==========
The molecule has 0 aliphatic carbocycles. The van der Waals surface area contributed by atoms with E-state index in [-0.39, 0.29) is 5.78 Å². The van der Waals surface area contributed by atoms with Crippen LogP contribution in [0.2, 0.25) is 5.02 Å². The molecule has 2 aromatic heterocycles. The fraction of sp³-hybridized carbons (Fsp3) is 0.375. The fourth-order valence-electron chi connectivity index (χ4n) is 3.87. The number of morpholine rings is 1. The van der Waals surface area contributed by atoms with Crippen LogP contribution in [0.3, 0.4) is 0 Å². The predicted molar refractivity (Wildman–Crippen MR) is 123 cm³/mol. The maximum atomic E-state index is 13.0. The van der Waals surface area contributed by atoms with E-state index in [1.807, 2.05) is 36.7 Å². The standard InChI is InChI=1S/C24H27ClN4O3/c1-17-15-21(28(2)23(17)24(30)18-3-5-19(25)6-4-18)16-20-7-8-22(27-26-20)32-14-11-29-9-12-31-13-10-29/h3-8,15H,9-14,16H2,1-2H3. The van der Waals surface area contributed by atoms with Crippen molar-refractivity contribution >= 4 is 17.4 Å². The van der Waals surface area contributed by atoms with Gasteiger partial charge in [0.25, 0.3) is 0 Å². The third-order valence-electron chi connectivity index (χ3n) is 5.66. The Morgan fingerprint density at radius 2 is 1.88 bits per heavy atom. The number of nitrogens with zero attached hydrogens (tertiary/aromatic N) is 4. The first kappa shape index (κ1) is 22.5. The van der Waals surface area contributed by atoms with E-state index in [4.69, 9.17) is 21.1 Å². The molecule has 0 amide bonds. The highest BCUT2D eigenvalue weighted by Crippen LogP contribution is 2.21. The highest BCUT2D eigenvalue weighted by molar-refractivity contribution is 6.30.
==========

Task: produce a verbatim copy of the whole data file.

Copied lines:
The molecule has 0 aliphatic carbocycles. The van der Waals surface area contributed by atoms with E-state index in [-0.39, 0.29) is 5.78 Å². The van der Waals surface area contributed by atoms with Crippen LogP contribution in [0.2, 0.25) is 5.02 Å². The molecule has 2 aromatic heterocycles. The fraction of sp³-hybridized carbons (Fsp3) is 0.375. The fourth-order valence-electron chi connectivity index (χ4n) is 3.87. The number of morpholine rings is 1. The van der Waals surface area contributed by atoms with Crippen LogP contribution in [0.3, 0.4) is 0 Å². The predicted molar refractivity (Wildman–Crippen MR) is 123 cm³/mol. The maximum atomic E-state index is 13.0. The van der Waals surface area contributed by atoms with E-state index in [1.807, 2.05) is 36.7 Å². The standard InChI is InChI=1S/C24H27ClN4O3/c1-17-15-21(28(2)23(17)24(30)18-3-5-19(25)6-4-18)16-20-7-8-22(27-26-20)32-14-11-29-9-12-31-13-10-29/h3-8,15H,9-14,16H2,1-2H3. The van der Waals surface area contributed by atoms with Crippen molar-refractivity contribution >= 4 is 17.4 Å². The van der Waals surface area contributed by atoms with Gasteiger partial charge in [0.25, 0.3) is 0 Å². The third-order valence-electron chi connectivity index (χ3n) is 5.66. The Morgan fingerprint density at radius 2 is 1.88 bits per heavy atom. The number of nitrogens with zero attached hydrogens (tertiary/aromatic N) is 4. The first kappa shape index (κ1) is 22.5. The van der Waals surface area contributed by atoms with E-state index in [4.69, 9.17) is 21.1 Å². The molecule has 0 amide bonds. The highest BCUT2D eigenvalue weighted by Crippen LogP contribution is 2.21. The highest BCUT2D eigenvalue weighted by molar-refractivity contribution is 6.30.